Then I looked around the room and realized I was lying to him. It DID matter. It WAS important to us. It was obvious from the way we had all dressed up. We didn’t treat people differently based on what they wore perhaps, but we were certainly sending the message that dressing up for church is important. Intentionally or not, we had created an environment which suggested to all people in it that you ought to dress up for church, and it was an environment that made many of our visitors uncomfortable. From that day forward I began wearing jeans or shorts to church, and I definitely never tucked my shirt in for our assemblies there again.
“If a man wearing a gold ring and fine clothing comes into your assembly, and a poor man in shabby clothing also comes in, and if you pay attention to the one who wears the fine clothing and say, “You sit here in a good place,” while you say to the poor man, “You stand over there,” or, “Sit down at my feet,” have you not then made distinctions among yourselves and become judges with evil thoughts?”
Nothing in the Bible indicates that God cares how nicely you are dressed. God looks at the heart. It is we who look at the outward appearance! We dress up because of what other people will see or because of how it makes us feel personally, not because it’s what God actually wants. Not only does the Bible never say God has a preference for fine clothing in our assemblies, it nearly says the opposite. In 1 Timothy 2, Paul cautions women against drawing attention to themselves with “braided hair and gold or pearls or costly garments”, and says they should instead be seen by their good works, a principle that certainly applies regardless of gender. James emphasizes that someone wearing fine clothing in our assembly, or not, should not affect how they are treated or regarded at all. Some congregations even require a certain caliber of attire for those attending or more often for those leading public worship. I believe such a rule is contrary to James’ admonition against making distinctions based on clothing.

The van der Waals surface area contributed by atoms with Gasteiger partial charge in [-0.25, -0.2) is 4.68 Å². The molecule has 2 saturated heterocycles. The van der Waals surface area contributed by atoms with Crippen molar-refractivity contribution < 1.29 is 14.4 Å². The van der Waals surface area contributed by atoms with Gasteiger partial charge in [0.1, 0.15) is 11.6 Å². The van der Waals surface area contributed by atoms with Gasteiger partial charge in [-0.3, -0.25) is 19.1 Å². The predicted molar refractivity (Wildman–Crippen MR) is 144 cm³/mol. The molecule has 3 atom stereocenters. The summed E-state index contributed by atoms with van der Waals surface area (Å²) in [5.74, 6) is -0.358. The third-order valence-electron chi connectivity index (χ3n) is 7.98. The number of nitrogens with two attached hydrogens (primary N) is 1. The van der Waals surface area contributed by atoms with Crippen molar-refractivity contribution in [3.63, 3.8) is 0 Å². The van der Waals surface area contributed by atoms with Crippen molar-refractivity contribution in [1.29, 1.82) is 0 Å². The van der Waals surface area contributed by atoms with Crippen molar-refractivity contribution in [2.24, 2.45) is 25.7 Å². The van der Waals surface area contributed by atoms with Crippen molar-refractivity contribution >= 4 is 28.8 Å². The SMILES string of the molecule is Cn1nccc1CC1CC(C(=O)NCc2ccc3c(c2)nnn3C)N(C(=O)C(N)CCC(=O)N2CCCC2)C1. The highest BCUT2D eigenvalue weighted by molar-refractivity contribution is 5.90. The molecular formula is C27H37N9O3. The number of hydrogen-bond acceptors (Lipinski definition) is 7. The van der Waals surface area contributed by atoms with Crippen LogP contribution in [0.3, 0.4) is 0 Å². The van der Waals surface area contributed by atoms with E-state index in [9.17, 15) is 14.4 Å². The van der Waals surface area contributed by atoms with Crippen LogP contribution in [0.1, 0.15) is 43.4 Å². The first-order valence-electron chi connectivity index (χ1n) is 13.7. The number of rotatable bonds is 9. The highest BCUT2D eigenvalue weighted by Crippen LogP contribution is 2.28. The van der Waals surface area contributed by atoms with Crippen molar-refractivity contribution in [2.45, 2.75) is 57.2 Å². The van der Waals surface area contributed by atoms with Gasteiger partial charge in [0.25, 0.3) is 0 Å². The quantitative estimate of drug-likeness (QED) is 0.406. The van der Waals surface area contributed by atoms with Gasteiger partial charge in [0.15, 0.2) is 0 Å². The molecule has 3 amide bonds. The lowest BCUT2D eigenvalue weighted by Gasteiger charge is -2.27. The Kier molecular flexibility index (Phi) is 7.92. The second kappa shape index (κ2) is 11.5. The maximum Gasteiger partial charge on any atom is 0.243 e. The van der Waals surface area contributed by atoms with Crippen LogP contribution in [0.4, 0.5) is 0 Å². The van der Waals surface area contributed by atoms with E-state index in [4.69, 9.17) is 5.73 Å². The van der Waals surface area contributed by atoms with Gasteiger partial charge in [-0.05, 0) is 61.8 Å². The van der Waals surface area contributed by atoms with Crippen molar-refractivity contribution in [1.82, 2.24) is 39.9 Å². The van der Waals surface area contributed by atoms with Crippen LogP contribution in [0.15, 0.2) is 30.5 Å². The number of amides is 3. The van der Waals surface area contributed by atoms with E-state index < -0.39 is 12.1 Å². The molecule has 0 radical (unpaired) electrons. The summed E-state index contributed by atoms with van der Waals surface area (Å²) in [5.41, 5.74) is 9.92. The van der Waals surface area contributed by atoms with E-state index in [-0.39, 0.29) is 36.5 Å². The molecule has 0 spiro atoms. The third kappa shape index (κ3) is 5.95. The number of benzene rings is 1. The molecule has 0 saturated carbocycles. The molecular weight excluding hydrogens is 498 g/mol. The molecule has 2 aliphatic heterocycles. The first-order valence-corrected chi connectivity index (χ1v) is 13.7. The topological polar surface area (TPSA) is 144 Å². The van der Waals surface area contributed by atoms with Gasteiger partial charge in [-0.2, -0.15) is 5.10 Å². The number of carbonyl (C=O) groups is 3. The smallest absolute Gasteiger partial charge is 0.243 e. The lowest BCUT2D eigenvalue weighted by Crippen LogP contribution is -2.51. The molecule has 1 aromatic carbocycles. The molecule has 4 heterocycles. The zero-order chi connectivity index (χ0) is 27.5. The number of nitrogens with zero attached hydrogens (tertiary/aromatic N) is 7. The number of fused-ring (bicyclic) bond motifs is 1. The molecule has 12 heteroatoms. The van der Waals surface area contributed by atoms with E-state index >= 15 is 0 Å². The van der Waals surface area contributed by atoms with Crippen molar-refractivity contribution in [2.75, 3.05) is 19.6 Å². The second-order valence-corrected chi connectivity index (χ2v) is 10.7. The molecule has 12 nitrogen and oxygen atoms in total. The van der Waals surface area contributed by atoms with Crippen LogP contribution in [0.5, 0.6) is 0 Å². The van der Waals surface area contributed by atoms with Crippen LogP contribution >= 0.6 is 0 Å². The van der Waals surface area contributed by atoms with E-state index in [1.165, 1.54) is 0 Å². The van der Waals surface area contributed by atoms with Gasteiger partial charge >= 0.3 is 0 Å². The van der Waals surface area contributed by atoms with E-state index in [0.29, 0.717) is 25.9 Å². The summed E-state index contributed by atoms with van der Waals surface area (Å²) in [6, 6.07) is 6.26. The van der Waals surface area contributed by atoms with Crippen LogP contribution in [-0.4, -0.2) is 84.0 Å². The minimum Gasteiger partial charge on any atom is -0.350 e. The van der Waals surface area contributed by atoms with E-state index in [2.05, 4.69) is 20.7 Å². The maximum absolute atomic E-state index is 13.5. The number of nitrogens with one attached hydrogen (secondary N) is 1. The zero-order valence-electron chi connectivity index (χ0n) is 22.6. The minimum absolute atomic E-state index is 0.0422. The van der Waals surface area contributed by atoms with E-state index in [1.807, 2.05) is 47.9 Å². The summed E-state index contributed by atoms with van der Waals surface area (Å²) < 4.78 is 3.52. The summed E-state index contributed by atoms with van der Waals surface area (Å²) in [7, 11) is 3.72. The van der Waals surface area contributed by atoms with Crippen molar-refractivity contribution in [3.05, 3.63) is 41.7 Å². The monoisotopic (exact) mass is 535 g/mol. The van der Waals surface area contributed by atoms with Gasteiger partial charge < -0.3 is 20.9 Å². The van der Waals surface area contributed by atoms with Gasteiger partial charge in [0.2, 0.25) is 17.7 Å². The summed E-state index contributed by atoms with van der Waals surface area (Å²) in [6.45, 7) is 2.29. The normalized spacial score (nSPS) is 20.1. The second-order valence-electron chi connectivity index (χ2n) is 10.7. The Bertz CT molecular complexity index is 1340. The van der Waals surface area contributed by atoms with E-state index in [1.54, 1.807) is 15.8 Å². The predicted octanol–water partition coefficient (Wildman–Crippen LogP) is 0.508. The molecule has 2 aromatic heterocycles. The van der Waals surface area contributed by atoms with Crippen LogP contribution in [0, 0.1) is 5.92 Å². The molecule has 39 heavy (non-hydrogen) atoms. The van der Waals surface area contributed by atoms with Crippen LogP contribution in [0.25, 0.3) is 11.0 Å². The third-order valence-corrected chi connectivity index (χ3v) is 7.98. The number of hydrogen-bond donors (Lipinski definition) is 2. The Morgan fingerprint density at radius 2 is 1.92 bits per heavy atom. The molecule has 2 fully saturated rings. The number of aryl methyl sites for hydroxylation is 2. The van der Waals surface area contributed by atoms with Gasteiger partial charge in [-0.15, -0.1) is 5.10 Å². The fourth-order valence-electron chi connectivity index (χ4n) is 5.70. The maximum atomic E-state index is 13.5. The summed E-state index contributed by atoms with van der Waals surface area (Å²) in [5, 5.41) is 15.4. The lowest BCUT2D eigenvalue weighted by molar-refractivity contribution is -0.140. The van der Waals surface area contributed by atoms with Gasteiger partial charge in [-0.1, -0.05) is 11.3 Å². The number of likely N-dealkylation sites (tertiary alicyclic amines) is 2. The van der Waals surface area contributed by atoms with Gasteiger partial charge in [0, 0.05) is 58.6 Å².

I’ve often heard people say you ought to dress your best to show respect for God. Why would you give God anything less than your best when you dress up to worship him? In reality, even a suit and tie is probably not your best. Why not a tuxedo? Most people dress nicer to be in a wedding than they do to go to church. What you wear is not really about giving God your best, because in most cases, you probably aren’t. What do you do when you worship outside of a church assembly? Do you dress up to pray at home or to conduct family devotionals, or do you only “give God your best” when it’s a scheduled public worship assembly? Why the distinction? Maybe for some it is more accurate to say they dress up to communicate to others their respect for God. There’s certainly nothing wrong with that, as long as such is viewed as a personal decision and not a standard you expect others to apply to themselves. I do think we ought to be primarily thinking about the message we send to others when we decide what to wear.